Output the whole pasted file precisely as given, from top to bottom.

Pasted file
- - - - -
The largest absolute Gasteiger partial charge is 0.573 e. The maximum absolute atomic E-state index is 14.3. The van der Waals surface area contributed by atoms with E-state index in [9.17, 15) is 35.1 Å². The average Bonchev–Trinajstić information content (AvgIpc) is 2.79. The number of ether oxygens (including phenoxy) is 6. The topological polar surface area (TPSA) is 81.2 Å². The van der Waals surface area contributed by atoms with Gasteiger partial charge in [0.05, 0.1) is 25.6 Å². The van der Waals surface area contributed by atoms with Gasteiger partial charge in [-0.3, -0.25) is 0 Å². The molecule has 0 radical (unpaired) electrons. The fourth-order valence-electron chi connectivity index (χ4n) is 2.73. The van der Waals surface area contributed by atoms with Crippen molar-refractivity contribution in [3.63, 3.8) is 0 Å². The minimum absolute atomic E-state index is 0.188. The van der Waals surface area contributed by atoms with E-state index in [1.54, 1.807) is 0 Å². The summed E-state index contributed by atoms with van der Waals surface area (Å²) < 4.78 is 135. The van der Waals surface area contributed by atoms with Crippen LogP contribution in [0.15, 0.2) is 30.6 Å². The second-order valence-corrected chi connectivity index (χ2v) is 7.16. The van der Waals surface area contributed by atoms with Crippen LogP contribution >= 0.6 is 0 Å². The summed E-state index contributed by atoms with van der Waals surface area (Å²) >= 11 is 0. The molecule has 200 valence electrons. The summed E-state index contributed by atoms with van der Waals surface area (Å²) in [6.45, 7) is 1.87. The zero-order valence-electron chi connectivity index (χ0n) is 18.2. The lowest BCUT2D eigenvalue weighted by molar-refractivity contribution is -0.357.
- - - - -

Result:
The largest absolute Gasteiger partial charge is 0.573 e. The maximum absolute atomic E-state index is 14.3. The van der Waals surface area contributed by atoms with E-state index in [9.17, 15) is 35.1 Å². The average Bonchev–Trinajstić information content (AvgIpc) is 2.79. The number of ether oxygens (including phenoxy) is 6. The topological polar surface area (TPSA) is 81.2 Å². The van der Waals surface area contributed by atoms with Gasteiger partial charge in [0.05, 0.1) is 25.6 Å². The van der Waals surface area contributed by atoms with Gasteiger partial charge in [-0.3, -0.25) is 0 Å². The molecule has 0 radical (unpaired) electrons. The fourth-order valence-electron chi connectivity index (χ4n) is 2.73. The van der Waals surface area contributed by atoms with Crippen molar-refractivity contribution in [3.63, 3.8) is 0 Å². The minimum absolute atomic E-state index is 0.188. The van der Waals surface area contributed by atoms with E-state index in [1.54, 1.807) is 0 Å². The summed E-state index contributed by atoms with van der Waals surface area (Å²) < 4.78 is 135. The van der Waals surface area contributed by atoms with Crippen LogP contribution in [0.15, 0.2) is 30.6 Å². The second-order valence-corrected chi connectivity index (χ2v) is 7.16. The van der Waals surface area contributed by atoms with Crippen LogP contribution >= 0.6 is 0 Å². The summed E-state index contributed by atoms with van der Waals surface area (Å²) >= 11 is 0. The molecule has 200 valence electrons. The summed E-state index contributed by atoms with van der Waals surface area (Å²) in [6.45, 7) is 1.87. The zero-order valence-electron chi connectivity index (χ0n) is 18.2. The lowest BCUT2D eigenvalue weighted by molar-refractivity contribution is -0.357.